Rhonda Head v. Ohio Parole Board
Case Dates:Friday, 30 March, 2018 - ongoing
The Ohio Parole Board (“OPB”) is a 12-member panel, appointed by the Ohio Department of Rehabilitation and Corrections, with a statutory duty to conduct release consideration for all parole-eligible inmates. Although Ohio Administrative Code § 5120:1-1-07 sets out a list of mandatory factors for OPB to weigh in its decisions, OPB’s discretion in considering those factors is extremely broad. OPB is not required to list any specific evidence or factors that led to its determination to grant or deny release to any applicant.
Federal courts reviewing the Ohio parole system have held that applicants have no recognized “liberty interest” to support a federal constitutional challenge to OPB’s policies in federal court. Ohio state courts, meanwhile, have placed some limitation on OPB’s discretion, holding that OPB is required to afford “meaningful consideration” to each inmate’s application.
Plaintiff Rhonda Head alleges that as a matter of unwritten policy, OPB: (1) denies all first- parole applications from inmates convicted of a violent offense, regardless of individual circumstances; (2) where multiple defendants were convicted in connection with the same offense, denies parole to the first individual co-defendant who appears before OPB, in order to preserve him or her as a potential informant against the others; and (3) frequently fails to consider material information about an applicant’s conduct while incarcerated, including programs participated in, and other rehabilitation efforts.
OPB’s unwritten policies violate Ohio law which requires OPB to afford “meaningful consideration” to each inmate’s parole application.
On March 30, 2018 the Ohio Justice and Policy Center and the law firm Thompson Hine filed a complaint against OPB in the Franklin County Court of Common Pleas challenging these policies. The plaintiff, Rhonda Head, was sentenced to 15 years to life on charges of murder and kidnapping. Though Ms. Head presented a strong case for parole on her first application in 2016—including two job offers and a stable residence waiting for her, numerous recommendation letters, a strong record of completion and even founding numerous rehabilitative programs while in prison, and a positive evaluation by a psychologist—her application was denied. The lawsuit seeks a declaration from the court that OPB’s unwritten policies violate its obligation to provide “meaningful consideration” to applicants. Courts cannot order OPB to release inmates, but can find that OPB’s decision was based on impermissible considerations and order reconsideration.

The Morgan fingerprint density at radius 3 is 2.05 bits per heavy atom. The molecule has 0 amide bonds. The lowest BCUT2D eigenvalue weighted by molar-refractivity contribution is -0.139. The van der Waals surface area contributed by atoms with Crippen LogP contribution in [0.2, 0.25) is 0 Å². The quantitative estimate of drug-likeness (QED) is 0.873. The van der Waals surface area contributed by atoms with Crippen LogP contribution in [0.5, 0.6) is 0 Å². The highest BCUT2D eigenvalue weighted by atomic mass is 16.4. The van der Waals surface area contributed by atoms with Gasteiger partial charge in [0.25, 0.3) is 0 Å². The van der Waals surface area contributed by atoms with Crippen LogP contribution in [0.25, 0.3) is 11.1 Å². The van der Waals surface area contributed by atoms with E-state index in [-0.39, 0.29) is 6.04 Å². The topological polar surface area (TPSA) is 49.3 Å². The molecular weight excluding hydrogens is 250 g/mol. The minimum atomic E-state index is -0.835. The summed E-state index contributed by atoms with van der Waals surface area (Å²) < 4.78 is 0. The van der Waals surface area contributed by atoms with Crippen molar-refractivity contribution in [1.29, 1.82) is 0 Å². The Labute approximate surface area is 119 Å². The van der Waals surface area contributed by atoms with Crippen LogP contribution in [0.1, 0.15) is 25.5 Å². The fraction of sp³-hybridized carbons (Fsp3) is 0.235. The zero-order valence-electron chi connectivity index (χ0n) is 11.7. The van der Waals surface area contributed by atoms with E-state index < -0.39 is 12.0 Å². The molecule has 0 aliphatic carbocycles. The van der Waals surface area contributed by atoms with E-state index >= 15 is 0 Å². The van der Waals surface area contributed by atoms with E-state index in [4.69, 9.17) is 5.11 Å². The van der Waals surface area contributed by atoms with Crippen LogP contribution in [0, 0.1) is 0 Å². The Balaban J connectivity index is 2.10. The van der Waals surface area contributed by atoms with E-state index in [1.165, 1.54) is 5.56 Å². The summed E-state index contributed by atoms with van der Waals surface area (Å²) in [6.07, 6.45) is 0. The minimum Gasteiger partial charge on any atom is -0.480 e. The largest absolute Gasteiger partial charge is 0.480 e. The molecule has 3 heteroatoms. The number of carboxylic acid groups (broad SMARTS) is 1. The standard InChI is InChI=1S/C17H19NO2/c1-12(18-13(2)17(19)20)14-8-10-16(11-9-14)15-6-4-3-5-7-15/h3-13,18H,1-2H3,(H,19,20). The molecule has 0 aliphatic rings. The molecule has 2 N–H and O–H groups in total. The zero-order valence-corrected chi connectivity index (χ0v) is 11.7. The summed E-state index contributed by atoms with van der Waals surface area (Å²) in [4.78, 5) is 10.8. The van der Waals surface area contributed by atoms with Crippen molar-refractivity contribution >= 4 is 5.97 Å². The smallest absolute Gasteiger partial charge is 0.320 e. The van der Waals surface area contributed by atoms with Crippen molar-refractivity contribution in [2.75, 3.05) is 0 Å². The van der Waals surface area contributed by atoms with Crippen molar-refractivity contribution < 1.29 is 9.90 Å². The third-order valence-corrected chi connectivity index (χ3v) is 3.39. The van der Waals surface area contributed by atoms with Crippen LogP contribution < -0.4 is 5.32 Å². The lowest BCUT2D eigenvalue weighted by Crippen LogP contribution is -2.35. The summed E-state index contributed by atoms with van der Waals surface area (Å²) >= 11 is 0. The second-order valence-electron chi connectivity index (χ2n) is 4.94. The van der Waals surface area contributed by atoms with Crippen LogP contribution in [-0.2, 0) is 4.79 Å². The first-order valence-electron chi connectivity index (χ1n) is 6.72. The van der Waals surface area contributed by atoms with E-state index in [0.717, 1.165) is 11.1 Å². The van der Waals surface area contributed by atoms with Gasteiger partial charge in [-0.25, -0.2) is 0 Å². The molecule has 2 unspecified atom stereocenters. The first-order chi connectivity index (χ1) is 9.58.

On May 11 Defendant filed a Motion to Dismiss; on June 8 Plaintiff filed a Memorandum in Opposition; and on June 20 Defendant filed its Reply. We await a ruling on the motion.
On August 17 Plaintiff filed her Initial Joint Disclosure of Witnesses and First Requests for Production of Documents. On August 21 Defendant filed a Motion to Stay Discovery pending a ruling on its Motion to Dismiss. On September 4 Plaintiff filed her Memorandum in Opposition. We await a ruling on the motion.